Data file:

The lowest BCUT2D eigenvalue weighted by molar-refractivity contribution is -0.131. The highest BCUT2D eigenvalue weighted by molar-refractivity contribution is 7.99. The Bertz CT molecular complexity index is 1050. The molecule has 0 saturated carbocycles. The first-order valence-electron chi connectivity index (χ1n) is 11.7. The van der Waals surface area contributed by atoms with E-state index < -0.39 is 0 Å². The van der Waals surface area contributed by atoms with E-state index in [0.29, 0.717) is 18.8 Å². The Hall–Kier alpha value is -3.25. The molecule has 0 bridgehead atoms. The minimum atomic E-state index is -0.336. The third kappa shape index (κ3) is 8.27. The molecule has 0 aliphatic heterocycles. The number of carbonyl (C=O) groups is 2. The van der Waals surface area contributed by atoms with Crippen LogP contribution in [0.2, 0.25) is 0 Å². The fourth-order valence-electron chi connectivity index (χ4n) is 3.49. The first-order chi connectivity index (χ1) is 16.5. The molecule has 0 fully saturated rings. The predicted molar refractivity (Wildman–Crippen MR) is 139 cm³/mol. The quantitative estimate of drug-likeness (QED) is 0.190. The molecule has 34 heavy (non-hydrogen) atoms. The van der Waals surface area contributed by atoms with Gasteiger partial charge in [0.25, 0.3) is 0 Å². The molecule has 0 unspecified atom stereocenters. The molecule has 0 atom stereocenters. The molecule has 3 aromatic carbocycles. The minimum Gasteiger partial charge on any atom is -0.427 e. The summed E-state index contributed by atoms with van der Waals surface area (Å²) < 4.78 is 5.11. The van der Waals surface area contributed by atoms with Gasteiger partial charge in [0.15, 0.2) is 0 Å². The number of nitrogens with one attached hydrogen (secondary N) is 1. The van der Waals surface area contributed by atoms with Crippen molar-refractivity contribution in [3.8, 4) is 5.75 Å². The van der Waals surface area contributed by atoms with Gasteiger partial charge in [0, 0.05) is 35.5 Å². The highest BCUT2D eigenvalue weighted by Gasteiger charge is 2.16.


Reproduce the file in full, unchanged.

The lowest BCUT2D eigenvalue weighted by molar-refractivity contribution is -0.131. The highest BCUT2D eigenvalue weighted by molar-refractivity contribution is 7.99. The Bertz CT molecular complexity index is 1050. The molecule has 0 saturated carbocycles. The first-order valence-electron chi connectivity index (χ1n) is 11.7. The van der Waals surface area contributed by atoms with E-state index < -0.39 is 0 Å². The van der Waals surface area contributed by atoms with E-state index in [0.29, 0.717) is 18.8 Å². The Hall–Kier alpha value is -3.25. The molecule has 0 bridgehead atoms. The minimum atomic E-state index is -0.336. The third kappa shape index (κ3) is 8.27. The molecule has 0 aliphatic heterocycles. The number of carbonyl (C=O) groups is 2. The van der Waals surface area contributed by atoms with Crippen LogP contribution in [0.2, 0.25) is 0 Å². The fourth-order valence-electron chi connectivity index (χ4n) is 3.49. The first-order chi connectivity index (χ1) is 16.5. The molecule has 0 fully saturated rings. The predicted molar refractivity (Wildman–Crippen MR) is 139 cm³/mol. The quantitative estimate of drug-likeness (QED) is 0.190. The molecule has 34 heavy (non-hydrogen) atoms. The van der Waals surface area contributed by atoms with Gasteiger partial charge in [0.25, 0.3) is 0 Å². The molecule has 0 unspecified atom stereocenters. The molecule has 0 atom stereocenters. The molecule has 3 aromatic carbocycles. The minimum Gasteiger partial charge on any atom is -0.427 e. The summed E-state index contributed by atoms with van der Waals surface area (Å²) < 4.78 is 5.11. The van der Waals surface area contributed by atoms with Gasteiger partial charge in [0.15, 0.2) is 0 Å². The number of nitrogens with one attached hydrogen (secondary N) is 1. The van der Waals surface area contributed by atoms with Crippen molar-refractivity contribution in [3.8, 4) is 5.75 Å². The van der Waals surface area contributed by atoms with Gasteiger partial charge in [0, 0.05) is 35.5 Å². The highest BCUT2D eigenvalue weighted by Gasteiger charge is 2.16.